Berlyne (1970) proposed a curvilinear hypothesis of aesthetics and complexity, in which preference increases linearly with complexity until an optimum level of visual arousal is reached, at which point preference begins to fall. Despite its wide spread recognition, Berlyne’s arousal theory has been criticized as it fails to predict the point of preference (Krupinski and Locher, 1988; Martindale et al., 1990). Questions have also been raised about issues such as the samples size and the existence of a familiarity bias (Forsythe et al., 2011). Alternative linear patterns of preference have been proposed (Forsythe et al., 2008, 2011) suggesting that further work is required to understand the relationship between beauty and complexity. The Complexity model within this article explored the linear model of complexity, examining if individual differences (Culture, Gender and Age) shaped the likelihood of choosing a complex image from a pair. Results demonstrate significant main effects of gender, with females demonstrating higher preference for complex images than males and a main effect of continent across European and Central Asian, and European and North American samples. European samples show overall a higher preference for fractal complexity. An interaction between gender and age was also discovered within the model and results show an opposite directional effect with male participants’ preference for complexity increasing with age and female participants’ preference for complexity decreasing with age.
Speculations could be made based on the results from the study to offer support for the hunter-gather hypothesis that differences in spatial abilities between genders provide a convincing scenario of sex differences based in our evolutionary history, as a result of the division of labor between sexes (Silverman and Eals, 1992; Silverman et al., 2007). Although no neuropsychological measures were used in the current study, differences in neural activity in gender have been noted (Cela-Conde et al., 2009). Viewing scenes has been proposed to differ as a result of the labor division between hunting (a primarily male activity) requiring coordinated spatial relation processing and mental rotation skills and foraging (a mainly female pursuit) requires categorical spatial relations, including recognition and remembering the content of varied objects and spatial relations between the objects (Silverman and Eals, 1992; Silverman et al., 2007). Could it then be argued that the differences in neural processes are a result of the different visual strategies? Foraging has been proposed to require a greater understanding of the complex visual scenes, therefore this could account for the heightened preference in females for high complexity images over simpler patterns as it indicates signs of vegetation. Females employ categorical spatial relations during aesthetic judgment and this processing relies heavily on long-term memory so associations can be made between previous and current scenes. Suggestions could tentatively be made that if long-term memory plays a greater role in women than men, aesthetic judgment particular for scenes, woman use memory more that could mean that experiences play a larger role in aesthetic processing than it does in males.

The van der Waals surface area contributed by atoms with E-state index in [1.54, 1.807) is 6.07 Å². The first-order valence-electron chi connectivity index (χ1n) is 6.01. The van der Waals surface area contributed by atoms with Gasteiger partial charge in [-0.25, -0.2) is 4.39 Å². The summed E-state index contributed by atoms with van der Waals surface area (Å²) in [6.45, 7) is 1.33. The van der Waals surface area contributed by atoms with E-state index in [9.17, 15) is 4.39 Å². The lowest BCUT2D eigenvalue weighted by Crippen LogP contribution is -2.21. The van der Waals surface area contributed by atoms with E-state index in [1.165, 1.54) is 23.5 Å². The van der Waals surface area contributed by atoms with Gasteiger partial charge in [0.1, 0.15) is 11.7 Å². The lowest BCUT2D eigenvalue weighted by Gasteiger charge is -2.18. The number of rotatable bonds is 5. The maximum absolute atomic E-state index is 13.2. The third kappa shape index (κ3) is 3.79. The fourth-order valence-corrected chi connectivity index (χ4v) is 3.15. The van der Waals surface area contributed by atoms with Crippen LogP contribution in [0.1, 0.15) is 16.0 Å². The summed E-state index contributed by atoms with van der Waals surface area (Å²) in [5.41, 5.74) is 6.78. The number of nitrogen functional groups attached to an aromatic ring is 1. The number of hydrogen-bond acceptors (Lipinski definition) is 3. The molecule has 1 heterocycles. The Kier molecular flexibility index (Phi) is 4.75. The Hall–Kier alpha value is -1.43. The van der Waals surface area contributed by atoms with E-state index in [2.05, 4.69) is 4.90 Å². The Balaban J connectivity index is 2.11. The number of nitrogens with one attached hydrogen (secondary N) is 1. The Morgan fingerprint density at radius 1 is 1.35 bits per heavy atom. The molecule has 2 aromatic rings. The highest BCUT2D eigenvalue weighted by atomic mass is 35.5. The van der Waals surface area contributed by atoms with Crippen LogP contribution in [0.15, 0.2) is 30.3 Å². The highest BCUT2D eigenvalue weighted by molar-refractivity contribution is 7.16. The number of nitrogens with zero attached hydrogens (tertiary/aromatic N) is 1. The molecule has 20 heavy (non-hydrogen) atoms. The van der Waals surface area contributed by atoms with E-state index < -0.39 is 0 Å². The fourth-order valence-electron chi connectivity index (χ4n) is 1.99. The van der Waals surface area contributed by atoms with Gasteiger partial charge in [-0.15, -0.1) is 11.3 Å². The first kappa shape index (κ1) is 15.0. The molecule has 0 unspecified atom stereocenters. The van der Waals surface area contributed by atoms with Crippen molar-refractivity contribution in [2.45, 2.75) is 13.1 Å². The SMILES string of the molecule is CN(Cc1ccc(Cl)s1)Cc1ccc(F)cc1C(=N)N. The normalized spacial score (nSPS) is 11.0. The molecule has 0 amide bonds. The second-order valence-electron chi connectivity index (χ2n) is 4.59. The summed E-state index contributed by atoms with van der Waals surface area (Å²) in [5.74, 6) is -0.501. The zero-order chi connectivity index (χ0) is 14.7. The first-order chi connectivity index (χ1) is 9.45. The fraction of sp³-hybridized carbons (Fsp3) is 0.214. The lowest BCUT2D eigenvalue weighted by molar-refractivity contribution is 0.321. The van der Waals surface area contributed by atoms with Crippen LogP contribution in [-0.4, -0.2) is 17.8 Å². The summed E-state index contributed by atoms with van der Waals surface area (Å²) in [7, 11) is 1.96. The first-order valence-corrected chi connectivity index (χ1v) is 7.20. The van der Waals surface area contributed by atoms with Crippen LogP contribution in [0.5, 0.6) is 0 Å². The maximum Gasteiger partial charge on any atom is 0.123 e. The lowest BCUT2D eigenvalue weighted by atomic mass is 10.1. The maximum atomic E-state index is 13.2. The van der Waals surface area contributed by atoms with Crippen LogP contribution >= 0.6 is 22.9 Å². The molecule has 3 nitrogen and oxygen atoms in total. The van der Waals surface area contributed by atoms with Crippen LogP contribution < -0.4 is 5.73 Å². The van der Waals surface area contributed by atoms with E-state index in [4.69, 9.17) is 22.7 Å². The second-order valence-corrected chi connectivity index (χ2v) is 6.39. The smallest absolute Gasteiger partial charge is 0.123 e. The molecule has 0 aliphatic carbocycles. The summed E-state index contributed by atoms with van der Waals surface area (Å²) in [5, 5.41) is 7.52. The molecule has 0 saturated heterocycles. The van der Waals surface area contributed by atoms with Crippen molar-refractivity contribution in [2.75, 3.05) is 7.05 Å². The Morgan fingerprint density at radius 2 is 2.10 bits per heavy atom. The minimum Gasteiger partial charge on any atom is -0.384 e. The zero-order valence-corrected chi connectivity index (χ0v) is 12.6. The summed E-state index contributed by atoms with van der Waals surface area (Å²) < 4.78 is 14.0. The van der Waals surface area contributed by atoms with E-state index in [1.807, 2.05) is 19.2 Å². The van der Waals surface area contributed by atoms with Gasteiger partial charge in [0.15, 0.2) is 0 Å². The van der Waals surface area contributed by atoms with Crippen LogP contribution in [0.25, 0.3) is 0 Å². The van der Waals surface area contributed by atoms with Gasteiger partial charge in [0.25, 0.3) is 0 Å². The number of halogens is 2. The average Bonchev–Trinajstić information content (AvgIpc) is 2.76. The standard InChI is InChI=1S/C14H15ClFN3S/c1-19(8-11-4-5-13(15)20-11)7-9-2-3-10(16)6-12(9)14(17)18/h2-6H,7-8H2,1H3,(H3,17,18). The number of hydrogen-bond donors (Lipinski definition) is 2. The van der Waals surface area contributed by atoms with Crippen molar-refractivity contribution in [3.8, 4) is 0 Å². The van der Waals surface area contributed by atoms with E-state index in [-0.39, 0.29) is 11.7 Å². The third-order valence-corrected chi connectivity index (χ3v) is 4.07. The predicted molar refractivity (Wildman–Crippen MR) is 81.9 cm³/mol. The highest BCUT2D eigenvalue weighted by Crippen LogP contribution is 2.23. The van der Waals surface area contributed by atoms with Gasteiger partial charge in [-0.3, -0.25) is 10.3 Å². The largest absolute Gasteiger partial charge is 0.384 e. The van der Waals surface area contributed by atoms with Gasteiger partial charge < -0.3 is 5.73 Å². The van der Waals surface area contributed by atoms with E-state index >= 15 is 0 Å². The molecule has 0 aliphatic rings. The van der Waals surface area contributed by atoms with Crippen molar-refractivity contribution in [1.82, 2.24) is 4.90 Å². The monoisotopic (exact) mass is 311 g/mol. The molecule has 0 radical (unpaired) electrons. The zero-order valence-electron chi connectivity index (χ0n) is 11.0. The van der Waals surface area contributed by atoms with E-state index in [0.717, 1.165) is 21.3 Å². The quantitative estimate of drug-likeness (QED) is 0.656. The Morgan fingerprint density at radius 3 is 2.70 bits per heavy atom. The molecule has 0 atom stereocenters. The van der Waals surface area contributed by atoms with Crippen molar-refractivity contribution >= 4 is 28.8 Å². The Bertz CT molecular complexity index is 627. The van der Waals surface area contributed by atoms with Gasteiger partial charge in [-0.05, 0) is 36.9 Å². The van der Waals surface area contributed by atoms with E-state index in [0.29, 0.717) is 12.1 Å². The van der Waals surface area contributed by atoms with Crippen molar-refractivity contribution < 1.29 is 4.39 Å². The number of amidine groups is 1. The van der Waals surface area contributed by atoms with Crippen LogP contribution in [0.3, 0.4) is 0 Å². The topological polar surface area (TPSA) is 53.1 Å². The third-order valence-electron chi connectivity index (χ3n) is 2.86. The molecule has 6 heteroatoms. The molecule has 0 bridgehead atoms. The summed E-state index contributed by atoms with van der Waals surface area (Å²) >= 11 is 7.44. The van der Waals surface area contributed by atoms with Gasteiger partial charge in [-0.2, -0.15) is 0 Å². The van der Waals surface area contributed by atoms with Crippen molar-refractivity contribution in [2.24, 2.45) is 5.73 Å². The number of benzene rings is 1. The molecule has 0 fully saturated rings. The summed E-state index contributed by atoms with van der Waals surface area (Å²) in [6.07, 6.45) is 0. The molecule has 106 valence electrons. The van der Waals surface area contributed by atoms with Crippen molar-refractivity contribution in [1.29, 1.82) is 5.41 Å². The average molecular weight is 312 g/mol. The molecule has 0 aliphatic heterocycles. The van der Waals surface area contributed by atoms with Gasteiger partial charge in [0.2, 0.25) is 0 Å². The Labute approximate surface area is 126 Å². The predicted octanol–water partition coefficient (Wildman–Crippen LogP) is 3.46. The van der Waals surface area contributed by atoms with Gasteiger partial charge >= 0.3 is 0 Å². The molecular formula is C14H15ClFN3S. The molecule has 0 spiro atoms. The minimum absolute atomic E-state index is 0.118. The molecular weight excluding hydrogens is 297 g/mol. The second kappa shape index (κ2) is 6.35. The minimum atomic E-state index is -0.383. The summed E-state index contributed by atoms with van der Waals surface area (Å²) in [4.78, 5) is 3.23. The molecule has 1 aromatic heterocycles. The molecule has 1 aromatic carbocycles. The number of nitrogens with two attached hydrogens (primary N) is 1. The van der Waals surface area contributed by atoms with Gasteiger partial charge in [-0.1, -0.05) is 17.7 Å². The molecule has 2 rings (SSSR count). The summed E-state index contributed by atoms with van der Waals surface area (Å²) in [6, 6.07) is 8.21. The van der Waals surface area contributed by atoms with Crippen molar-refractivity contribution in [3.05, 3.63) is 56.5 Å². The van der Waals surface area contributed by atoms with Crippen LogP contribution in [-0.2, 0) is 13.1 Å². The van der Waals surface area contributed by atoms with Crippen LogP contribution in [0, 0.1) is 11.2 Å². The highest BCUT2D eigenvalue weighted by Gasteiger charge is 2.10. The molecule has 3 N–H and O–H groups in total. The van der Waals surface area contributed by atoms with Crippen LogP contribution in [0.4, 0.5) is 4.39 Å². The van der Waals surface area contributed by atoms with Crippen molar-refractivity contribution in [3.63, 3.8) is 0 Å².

The current study adopted a dichotomous forced-choice design with pure fractal imagery. Whilst such design permits control of familiarity effects, color and other collative variables it is not ideal for understanding the nature of real world preference. It is further acknowledged that macro visual environment across continent may have some, but limited, differences across the locations used. As direct visual environment appears to play a role in shaping preference patterns, a fruitful area to explore would be the effect of micro or sub-cultural environments, for example urban and rural landscapes. Such analysis would allow a further investigation of the role that exposure to fractal over Euclidean geometry has in shaping preference.
NS: Work from her PhD. AMF: Supervisor and co-writer. RR: Statistical guidance. RT: Fractal advice. MH: Data collection in Egypt.
Conflict of Interest Statement
The authors declare that the research was conducted in the absence of any commercial or financial relationships that could be construed as a potential conflict of interest.
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Keywords: aesthetics, complexity, fractals, preference, culture, gender
Citation: Street N, Forsythe AM, Reilly R, Taylor R and Helmy MS (2016) A Complex Story: Universal Preference vs. Individual Differences Shaping Aesthetic Response to Fractals Patterns. Front. Hum. Neurosci. 10:213. doi: 10.3389/fnhum.2016.00213
Received: 01 March 2016; Accepted: 25 April 2016;
Published: 24 May 2016.
Edited by:Daniel J. Graham, Hobart and William Smith Colleges, USA
Copyright © 2016 Street, Forsythe, Reilly, Taylor and Helmy. This is an open-access article distributed under the terms of the Creative Commons Attribution License (CC BY). The use, distribution and reproduction in other forums is permitted, provided the original author(s) or licensor are credited and that the original publication in this journal is cited, in accordance with accepted academic practice. No use, distribution or reproduction is permitted which does not comply with these terms.
*Correspondence: Alexandra M. Forsythe, firstname.lastname@example.org